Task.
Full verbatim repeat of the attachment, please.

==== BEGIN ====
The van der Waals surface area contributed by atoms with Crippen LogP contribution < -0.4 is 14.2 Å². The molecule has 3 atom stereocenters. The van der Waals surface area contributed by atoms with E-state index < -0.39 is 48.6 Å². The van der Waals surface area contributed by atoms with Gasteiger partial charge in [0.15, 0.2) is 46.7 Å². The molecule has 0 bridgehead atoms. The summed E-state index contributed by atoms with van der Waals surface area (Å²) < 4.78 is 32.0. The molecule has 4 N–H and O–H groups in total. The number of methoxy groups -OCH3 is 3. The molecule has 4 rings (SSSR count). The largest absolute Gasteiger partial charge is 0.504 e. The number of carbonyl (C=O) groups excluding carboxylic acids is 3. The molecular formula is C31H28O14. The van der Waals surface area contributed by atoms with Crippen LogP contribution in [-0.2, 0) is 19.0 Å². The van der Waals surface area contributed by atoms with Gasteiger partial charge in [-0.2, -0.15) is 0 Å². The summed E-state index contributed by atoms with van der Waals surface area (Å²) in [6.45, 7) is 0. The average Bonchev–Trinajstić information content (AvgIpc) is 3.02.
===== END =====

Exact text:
The van der Waals surface area contributed by atoms with Crippen LogP contribution < -0.4 is 14.2 Å². The molecule has 3 atom stereocenters. The van der Waals surface area contributed by atoms with E-state index < -0.39 is 48.6 Å². The van der Waals surface area contributed by atoms with Gasteiger partial charge in [0.15, 0.2) is 46.7 Å². The molecule has 0 bridgehead atoms. The summed E-state index contributed by atoms with van der Waals surface area (Å²) < 4.78 is 32.0. The molecule has 4 N–H and O–H groups in total. The number of methoxy groups -OCH3 is 3. The molecule has 4 rings (SSSR count). The largest absolute Gasteiger partial charge is 0.504 e. The number of carbonyl (C=O) groups excluding carboxylic acids is 3. The molecular formula is C31H28O14. The van der Waals surface area contributed by atoms with Crippen LogP contribution in [-0.2, 0) is 19.0 Å². The van der Waals surface area contributed by atoms with Gasteiger partial charge in [-0.2, -0.15) is 0 Å². The summed E-state index contributed by atoms with van der Waals surface area (Å²) in [6.45, 7) is 0. The average Bonchev–Trinajstić information content (AvgIpc) is 3.02.